The Victoria & Albert museum has removed a depiction of the Prophet Mohamed from its website amid security concerns just three weeks after the Charlie Hebdo attacks.
The gallery mistakenly claimed not to have had any depictions of the prophet in its collection following the violence by extremists in Paris earlier this month.
But after a US expert drew attention to a poster with an Iranian artist’s view of the prophet in the V&A's collection it was quickly removed.
This has fuelled questions over censorship which scholars fear could undermine our understanding of Islamic art.
“The V&A has one poster in the collection which depicts the Prophet Muhamed," a spokeswoman told The Independent.
“The image of it has been removed from our online database but it remains in our collection and as with most of our reserve collections would be made available to scholars and researchers by appointment.”
She said the museum “is a high-profile public building already on a severe security alert” which led to a decision to remove the image.
The move comes in the wake of the deadly attack on the offices of Charlie Hebdo, a satirical magazine best known for its critical cartoons of Mohamed. Twelve people were killed in the shooting on 7 January by the Islamic extremist Kouachi brothers over the magazine's depiction of Mohammed, which is considered blasphemous.
But the removal of the poster from the V&A’s website has been criticised by experts who point out that similar images have been included in exhibitions around the world without prompting violence or outrage. There were no complaints when another contemporary Iranian image of the prophet was included in an exhibition in the Tropenmuseum in Amsterdam in 2013.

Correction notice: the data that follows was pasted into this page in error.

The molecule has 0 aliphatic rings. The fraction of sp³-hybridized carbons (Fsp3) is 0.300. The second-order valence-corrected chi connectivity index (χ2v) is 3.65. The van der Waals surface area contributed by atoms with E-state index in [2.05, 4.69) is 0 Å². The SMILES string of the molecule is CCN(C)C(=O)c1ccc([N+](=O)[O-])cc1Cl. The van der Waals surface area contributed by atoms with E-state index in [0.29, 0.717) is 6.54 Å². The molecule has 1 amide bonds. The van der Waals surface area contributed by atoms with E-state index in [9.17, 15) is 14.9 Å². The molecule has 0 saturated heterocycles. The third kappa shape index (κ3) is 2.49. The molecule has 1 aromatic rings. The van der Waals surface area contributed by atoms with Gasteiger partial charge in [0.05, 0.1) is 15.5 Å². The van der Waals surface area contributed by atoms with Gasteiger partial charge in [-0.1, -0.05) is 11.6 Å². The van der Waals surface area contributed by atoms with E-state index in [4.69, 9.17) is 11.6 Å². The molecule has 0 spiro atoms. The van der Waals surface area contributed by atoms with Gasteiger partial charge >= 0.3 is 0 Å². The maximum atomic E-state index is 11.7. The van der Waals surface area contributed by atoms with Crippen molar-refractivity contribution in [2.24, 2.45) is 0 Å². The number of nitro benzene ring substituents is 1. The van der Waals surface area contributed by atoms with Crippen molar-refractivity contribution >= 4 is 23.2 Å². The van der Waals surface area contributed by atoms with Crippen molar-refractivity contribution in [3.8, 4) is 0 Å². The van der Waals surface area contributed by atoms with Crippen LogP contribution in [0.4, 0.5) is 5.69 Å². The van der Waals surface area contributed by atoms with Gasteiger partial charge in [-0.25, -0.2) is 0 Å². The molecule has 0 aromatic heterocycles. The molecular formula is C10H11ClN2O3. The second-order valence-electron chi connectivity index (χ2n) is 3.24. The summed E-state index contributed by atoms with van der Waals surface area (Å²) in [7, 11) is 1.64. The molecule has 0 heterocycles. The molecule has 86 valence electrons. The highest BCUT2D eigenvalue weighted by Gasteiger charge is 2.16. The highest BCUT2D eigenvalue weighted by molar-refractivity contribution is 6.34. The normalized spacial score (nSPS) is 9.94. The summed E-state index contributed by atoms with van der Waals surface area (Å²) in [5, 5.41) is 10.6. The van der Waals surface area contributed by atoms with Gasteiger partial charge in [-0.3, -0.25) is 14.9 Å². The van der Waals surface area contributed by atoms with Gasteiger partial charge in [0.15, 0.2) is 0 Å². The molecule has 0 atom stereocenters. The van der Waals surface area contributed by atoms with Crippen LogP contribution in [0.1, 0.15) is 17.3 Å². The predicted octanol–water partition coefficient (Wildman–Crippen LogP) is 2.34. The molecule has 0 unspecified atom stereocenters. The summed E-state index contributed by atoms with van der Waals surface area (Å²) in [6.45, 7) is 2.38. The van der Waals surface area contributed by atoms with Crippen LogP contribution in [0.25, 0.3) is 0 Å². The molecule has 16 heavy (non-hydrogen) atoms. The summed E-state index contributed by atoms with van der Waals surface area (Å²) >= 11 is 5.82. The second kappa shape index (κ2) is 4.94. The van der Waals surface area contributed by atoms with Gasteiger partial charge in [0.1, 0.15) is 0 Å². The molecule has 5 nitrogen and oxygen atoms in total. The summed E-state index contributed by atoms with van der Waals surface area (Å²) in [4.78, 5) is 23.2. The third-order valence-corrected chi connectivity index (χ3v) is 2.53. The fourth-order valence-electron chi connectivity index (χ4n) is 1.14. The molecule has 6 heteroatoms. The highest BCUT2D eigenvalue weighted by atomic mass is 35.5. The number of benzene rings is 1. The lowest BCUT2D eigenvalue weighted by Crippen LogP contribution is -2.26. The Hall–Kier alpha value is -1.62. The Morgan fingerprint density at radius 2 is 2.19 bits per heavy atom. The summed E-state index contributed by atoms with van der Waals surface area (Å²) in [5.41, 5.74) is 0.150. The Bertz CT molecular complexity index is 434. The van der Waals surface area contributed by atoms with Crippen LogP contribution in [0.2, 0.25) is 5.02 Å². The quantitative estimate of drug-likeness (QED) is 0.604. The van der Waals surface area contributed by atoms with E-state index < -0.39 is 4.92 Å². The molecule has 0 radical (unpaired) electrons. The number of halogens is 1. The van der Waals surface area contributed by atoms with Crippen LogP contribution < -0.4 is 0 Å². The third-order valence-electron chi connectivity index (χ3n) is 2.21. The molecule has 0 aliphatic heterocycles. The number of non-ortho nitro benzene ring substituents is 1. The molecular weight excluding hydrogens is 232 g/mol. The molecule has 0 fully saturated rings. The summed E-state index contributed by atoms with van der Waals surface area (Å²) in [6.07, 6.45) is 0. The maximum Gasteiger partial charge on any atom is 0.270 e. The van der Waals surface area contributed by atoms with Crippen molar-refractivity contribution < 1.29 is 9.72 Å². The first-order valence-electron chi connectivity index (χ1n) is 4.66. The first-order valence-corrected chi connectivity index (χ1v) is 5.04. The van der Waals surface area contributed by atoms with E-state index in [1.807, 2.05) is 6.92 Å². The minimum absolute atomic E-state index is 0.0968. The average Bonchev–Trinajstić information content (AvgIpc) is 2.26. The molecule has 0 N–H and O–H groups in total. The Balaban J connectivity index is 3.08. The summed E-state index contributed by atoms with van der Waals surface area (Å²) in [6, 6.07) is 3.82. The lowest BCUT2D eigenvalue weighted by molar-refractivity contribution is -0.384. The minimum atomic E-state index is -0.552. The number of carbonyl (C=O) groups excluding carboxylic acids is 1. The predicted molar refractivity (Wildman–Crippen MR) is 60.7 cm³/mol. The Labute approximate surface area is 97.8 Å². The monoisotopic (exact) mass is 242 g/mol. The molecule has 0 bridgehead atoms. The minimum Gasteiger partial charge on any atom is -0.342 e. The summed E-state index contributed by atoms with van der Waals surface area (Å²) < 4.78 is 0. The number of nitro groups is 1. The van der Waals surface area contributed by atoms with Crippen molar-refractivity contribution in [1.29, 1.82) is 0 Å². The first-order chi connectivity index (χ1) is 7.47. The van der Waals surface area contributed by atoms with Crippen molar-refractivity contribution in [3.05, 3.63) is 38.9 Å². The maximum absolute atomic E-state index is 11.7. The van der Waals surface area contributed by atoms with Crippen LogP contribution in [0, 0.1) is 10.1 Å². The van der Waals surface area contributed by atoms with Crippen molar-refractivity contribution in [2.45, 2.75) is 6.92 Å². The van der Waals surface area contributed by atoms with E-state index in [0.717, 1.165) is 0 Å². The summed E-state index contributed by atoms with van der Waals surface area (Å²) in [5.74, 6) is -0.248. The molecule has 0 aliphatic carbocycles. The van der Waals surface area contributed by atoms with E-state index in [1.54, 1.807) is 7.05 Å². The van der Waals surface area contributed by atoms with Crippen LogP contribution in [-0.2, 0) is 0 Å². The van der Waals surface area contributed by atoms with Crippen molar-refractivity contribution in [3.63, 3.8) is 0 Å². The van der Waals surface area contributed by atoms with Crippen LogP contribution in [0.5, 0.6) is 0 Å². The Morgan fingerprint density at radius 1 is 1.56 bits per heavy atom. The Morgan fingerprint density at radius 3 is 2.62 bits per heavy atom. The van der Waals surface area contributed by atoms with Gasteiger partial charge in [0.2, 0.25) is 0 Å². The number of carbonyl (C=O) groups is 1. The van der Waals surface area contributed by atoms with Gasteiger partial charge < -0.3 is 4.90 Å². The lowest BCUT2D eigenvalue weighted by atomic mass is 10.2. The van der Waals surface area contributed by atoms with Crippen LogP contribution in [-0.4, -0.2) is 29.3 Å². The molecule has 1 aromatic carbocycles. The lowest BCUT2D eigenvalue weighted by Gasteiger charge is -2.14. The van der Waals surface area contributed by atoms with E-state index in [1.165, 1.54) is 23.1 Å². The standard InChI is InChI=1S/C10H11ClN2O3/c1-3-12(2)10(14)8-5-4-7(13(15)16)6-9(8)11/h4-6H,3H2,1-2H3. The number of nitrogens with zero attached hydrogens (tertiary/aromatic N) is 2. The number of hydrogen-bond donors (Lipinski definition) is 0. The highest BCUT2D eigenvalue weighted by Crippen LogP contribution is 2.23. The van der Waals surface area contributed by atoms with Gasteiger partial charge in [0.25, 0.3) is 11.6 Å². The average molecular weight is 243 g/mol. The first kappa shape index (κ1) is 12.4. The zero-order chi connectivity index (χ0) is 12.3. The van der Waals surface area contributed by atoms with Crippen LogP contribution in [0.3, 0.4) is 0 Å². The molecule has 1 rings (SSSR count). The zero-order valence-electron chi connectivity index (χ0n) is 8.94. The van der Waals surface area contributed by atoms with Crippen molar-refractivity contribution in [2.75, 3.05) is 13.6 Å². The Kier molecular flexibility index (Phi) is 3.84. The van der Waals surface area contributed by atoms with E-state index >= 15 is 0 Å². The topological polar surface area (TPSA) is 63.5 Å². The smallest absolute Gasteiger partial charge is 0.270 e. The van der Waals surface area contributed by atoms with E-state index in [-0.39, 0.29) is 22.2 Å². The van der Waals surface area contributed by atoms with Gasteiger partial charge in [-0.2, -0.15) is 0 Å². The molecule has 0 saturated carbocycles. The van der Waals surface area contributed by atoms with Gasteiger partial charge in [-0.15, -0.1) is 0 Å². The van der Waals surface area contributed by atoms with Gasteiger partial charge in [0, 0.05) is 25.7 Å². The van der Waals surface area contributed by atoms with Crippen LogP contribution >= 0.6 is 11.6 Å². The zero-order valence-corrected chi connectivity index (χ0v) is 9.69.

Experts fear that understanding of Muslim art –images of the prophet are included in some of the most important collections around the world – will be lost if institutions such as the V&A continue to remove them from sight.
“If Muslims feel offended by images made by other Muslims out of reverence for the prophet, I’m not sure if the museum should decide not to show them,” Mirjam Shatanawi, an Islamic art specialist and the Tropenmuseum’s curator for the Middle East and North Africa, told The Guardian.
“It seems like choosing one interpretation of Islam over the other. These images are not made to disrespect but – on the contrary – to honour the prophet.”
The Muslim Council of Britain declined to comment on whether the poster is offensive.
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